0 0


"hash": "97ddfbbae6be97fd6cdf3e7ca13232a3afff2353e29badfab7f73011edd4ced9",
"in": [
"prev_out": {
"hash": "0000000000000000000000000000000000000000000000000000000000000000",
"n": 4294967295
"raw_scriptSig": "04ffff001d0104404e592054696d65732030352f4f63742f32303131205374657665204a6f62732c204170706c65e280997320566973696f6e6172792c2044696573206174203536",
"sequence": 4294967295
"lock_time": 0,
"out": [
"raw_scriptPubKey": "41040184710fa689ad5023690c80f3a49c8f13f8d45b8c857fbcbc8bc4a8e4d3eb4b10f4d4604fa08dce601aaf0f470216fe1b51850b4acf21b179c45070ac7b03a9ac",
"value": "50.00000000"
"size": 199,
"ver": 1,
0 0
keyboard_arrow_leftBack BIP: 34 Title: Block v2, Height in Coinbase Author: Gavin Andresen Status: Final Type: Standards Track Created: 2012-07-06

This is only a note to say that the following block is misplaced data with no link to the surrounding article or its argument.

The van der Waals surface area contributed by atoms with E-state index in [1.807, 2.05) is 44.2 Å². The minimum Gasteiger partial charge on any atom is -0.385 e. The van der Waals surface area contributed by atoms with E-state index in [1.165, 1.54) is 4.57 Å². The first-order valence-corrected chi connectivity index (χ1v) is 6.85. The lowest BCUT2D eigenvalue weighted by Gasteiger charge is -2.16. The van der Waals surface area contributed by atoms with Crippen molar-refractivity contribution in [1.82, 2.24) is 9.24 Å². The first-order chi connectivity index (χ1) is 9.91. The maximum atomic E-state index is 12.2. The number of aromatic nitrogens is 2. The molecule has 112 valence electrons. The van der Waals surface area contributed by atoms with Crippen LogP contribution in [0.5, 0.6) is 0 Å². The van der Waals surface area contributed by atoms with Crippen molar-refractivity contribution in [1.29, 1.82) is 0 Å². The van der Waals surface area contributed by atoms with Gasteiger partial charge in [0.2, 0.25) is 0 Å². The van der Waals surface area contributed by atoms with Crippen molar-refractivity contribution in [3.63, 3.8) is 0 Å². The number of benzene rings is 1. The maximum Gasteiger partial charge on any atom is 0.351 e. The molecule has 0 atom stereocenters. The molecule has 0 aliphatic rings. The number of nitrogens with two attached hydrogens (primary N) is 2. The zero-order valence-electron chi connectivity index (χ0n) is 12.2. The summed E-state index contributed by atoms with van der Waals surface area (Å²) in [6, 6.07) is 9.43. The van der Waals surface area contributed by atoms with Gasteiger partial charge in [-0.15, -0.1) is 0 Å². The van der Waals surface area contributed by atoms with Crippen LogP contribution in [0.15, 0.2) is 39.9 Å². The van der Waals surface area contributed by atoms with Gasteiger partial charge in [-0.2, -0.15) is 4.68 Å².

Bitcoin blocks and transactions are versioned binary structures. Both currently use version 1. This BIP introduces an upgrade path for versioned transactions and blocks. A unique value is added to newly produced coinbase transactions, and blocks are updated to version 2.


Clarify and exercise the mechanism whereby the bitcoin network collectively consents to upgrade transaction or block binary structures, rules and behaviors. Enforce block and transaction uniqueness, and assist unconnected block validation.


Treat transactions with a version greater than 1 as non-standard (official Satoshi client will not mine or relay them). Add height as the first item in the coinbase transaction's scriptSig, and increase block version to 2. The format of the...
0 0


What you'll learn

By the end of this tutorial, you'll see the first block on the Bitcoin blockchain, created by Satoshi Nakamoto. You'll also see how Bitcoin Core stores blocks on your disk.

The Genesis Block